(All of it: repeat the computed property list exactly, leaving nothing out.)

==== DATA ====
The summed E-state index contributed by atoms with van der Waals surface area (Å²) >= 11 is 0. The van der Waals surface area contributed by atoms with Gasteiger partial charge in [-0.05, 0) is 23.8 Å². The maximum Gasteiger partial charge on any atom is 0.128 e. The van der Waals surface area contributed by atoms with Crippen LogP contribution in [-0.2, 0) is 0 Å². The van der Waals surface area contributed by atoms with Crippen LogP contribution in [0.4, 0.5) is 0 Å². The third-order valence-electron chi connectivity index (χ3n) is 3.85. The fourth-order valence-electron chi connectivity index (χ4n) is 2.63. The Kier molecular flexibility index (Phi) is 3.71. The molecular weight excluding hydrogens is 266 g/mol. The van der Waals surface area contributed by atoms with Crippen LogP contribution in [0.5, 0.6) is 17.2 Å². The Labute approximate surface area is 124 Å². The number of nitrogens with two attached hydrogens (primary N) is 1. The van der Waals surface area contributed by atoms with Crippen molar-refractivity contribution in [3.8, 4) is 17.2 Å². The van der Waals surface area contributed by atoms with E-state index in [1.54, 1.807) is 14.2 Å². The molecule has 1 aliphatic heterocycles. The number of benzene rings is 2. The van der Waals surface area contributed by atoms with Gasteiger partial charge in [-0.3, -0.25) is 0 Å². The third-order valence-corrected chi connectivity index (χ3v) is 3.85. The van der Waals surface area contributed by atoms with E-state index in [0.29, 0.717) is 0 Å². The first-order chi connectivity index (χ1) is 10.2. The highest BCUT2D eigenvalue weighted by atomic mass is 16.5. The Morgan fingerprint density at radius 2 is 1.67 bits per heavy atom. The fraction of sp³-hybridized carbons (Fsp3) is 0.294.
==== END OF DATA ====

The summed E-state index contributed by atoms with van der Waals surface area (Å²) >= 11 is 0. The van der Waals surface area contributed by atoms with Gasteiger partial charge in [-0.05, 0) is 23.8 Å². The maximum Gasteiger partial charge on any atom is 0.128 e. The van der Waals surface area contributed by atoms with Crippen LogP contribution in [-0.2, 0) is 0 Å². The van der Waals surface area contributed by atoms with Crippen LogP contribution in [0.4, 0.5) is 0 Å². The third-order valence-electron chi connectivity index (χ3n) is 3.85. The fourth-order valence-electron chi connectivity index (χ4n) is 2.63. The Kier molecular flexibility index (Phi) is 3.71. The molecular weight excluding hydrogens is 266 g/mol. The van der Waals surface area contributed by atoms with Crippen LogP contribution in [0.5, 0.6) is 17.2 Å². The Labute approximate surface area is 124 Å². The number of nitrogens with two attached hydrogens (primary N) is 1. The van der Waals surface area contributed by atoms with Crippen molar-refractivity contribution in [3.8, 4) is 17.2 Å². The van der Waals surface area contributed by atoms with E-state index in [1.54, 1.807) is 14.2 Å². The molecule has 1 aliphatic heterocycles. The number of benzene rings is 2. The van der Waals surface area contributed by atoms with Gasteiger partial charge in [-0.3, -0.25) is 0 Å². The third-order valence-corrected chi connectivity index (χ3v) is 3.85. The van der Waals surface area contributed by atoms with E-state index in [0.29, 0.717) is 0 Å². The first-order chi connectivity index (χ1) is 10.2. The highest BCUT2D eigenvalue weighted by atomic mass is 16.5. The Morgan fingerprint density at radius 2 is 1.67 bits per heavy atom. The fraction of sp³-hybridized carbons (Fsp3) is 0.294.